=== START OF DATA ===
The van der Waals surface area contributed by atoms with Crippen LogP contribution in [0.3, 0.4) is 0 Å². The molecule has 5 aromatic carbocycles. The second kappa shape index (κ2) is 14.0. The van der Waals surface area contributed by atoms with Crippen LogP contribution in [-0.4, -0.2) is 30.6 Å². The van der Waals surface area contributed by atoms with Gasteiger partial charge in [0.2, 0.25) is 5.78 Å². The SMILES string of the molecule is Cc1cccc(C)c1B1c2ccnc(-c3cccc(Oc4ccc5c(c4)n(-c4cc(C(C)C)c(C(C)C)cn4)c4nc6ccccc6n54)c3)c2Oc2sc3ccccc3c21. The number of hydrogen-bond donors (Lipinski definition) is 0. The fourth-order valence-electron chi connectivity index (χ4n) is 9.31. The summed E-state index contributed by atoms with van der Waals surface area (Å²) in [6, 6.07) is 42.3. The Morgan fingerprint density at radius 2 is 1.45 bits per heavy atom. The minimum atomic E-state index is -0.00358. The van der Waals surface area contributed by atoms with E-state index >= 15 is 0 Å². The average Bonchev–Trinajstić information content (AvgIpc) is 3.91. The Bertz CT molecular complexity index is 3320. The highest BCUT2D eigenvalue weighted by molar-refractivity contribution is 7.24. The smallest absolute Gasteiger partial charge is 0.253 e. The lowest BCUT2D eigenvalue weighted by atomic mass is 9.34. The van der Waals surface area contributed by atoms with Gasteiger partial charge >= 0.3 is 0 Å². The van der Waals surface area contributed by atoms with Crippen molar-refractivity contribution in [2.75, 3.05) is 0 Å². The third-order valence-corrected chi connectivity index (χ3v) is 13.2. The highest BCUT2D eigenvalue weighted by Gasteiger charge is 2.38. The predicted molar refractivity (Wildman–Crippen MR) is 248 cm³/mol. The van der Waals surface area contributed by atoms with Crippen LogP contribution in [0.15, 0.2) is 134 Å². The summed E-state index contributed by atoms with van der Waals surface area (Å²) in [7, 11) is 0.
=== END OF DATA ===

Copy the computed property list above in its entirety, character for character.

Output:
The van der Waals surface area contributed by atoms with Crippen LogP contribution in [0.3, 0.4) is 0 Å². The molecule has 5 aromatic carbocycles. The second kappa shape index (κ2) is 14.0. The van der Waals surface area contributed by atoms with Crippen LogP contribution in [-0.4, -0.2) is 30.6 Å². The van der Waals surface area contributed by atoms with Gasteiger partial charge in [0.2, 0.25) is 5.78 Å². The SMILES string of the molecule is Cc1cccc(C)c1B1c2ccnc(-c3cccc(Oc4ccc5c(c4)n(-c4cc(C(C)C)c(C(C)C)cn4)c4nc6ccccc6n54)c3)c2Oc2sc3ccccc3c21. The number of hydrogen-bond donors (Lipinski definition) is 0. The fourth-order valence-electron chi connectivity index (χ4n) is 9.31. The summed E-state index contributed by atoms with van der Waals surface area (Å²) in [6, 6.07) is 42.3. The Morgan fingerprint density at radius 2 is 1.45 bits per heavy atom. The minimum atomic E-state index is -0.00358. The van der Waals surface area contributed by atoms with E-state index >= 15 is 0 Å². The average Bonchev–Trinajstić information content (AvgIpc) is 3.91. The Bertz CT molecular complexity index is 3320. The highest BCUT2D eigenvalue weighted by molar-refractivity contribution is 7.24. The smallest absolute Gasteiger partial charge is 0.253 e. The lowest BCUT2D eigenvalue weighted by atomic mass is 9.34. The van der Waals surface area contributed by atoms with Gasteiger partial charge >= 0.3 is 0 Å². The van der Waals surface area contributed by atoms with Crippen molar-refractivity contribution in [2.75, 3.05) is 0 Å². The third-order valence-corrected chi connectivity index (χ3v) is 13.2. The highest BCUT2D eigenvalue weighted by Gasteiger charge is 2.38. The predicted molar refractivity (Wildman–Crippen MR) is 248 cm³/mol. The van der Waals surface area contributed by atoms with Crippen LogP contribution in [0.15, 0.2) is 134 Å². The summed E-state index contributed by atoms with van der Waals surface area (Å²) in [7, 11) is 0.